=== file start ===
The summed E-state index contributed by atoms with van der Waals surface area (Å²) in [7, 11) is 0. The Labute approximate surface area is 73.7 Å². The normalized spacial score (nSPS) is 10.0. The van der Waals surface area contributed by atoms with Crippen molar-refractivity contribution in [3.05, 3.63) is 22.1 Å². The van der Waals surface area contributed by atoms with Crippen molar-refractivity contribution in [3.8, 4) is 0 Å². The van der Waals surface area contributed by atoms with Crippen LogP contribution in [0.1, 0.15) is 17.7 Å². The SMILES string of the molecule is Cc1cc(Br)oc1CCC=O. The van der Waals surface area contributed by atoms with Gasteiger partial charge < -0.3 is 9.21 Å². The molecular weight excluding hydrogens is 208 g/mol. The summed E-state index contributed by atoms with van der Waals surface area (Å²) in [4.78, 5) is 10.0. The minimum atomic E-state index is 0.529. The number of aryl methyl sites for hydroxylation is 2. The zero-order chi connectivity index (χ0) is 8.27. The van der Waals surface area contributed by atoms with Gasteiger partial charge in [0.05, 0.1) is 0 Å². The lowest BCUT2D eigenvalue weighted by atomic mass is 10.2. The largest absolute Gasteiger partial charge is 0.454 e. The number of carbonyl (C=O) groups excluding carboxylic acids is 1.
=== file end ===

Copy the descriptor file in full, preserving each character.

The summed E-state index contributed by atoms with van der Waals surface area (Å²) in [7, 11) is 0. The Labute approximate surface area is 73.7 Å². The normalized spacial score (nSPS) is 10.0. The van der Waals surface area contributed by atoms with Crippen molar-refractivity contribution in [3.05, 3.63) is 22.1 Å². The van der Waals surface area contributed by atoms with Crippen molar-refractivity contribution in [3.8, 4) is 0 Å². The van der Waals surface area contributed by atoms with Crippen LogP contribution in [0.1, 0.15) is 17.7 Å². The SMILES string of the molecule is Cc1cc(Br)oc1CCC=O. The van der Waals surface area contributed by atoms with Gasteiger partial charge < -0.3 is 9.21 Å². The molecular weight excluding hydrogens is 208 g/mol. The summed E-state index contributed by atoms with van der Waals surface area (Å²) in [4.78, 5) is 10.0. The minimum atomic E-state index is 0.529. The number of aryl methyl sites for hydroxylation is 2. The zero-order chi connectivity index (χ0) is 8.27. The van der Waals surface area contributed by atoms with Gasteiger partial charge in [0.05, 0.1) is 0 Å². The lowest BCUT2D eigenvalue weighted by atomic mass is 10.2. The largest absolute Gasteiger partial charge is 0.454 e. The number of carbonyl (C=O) groups excluding carboxylic acids is 1.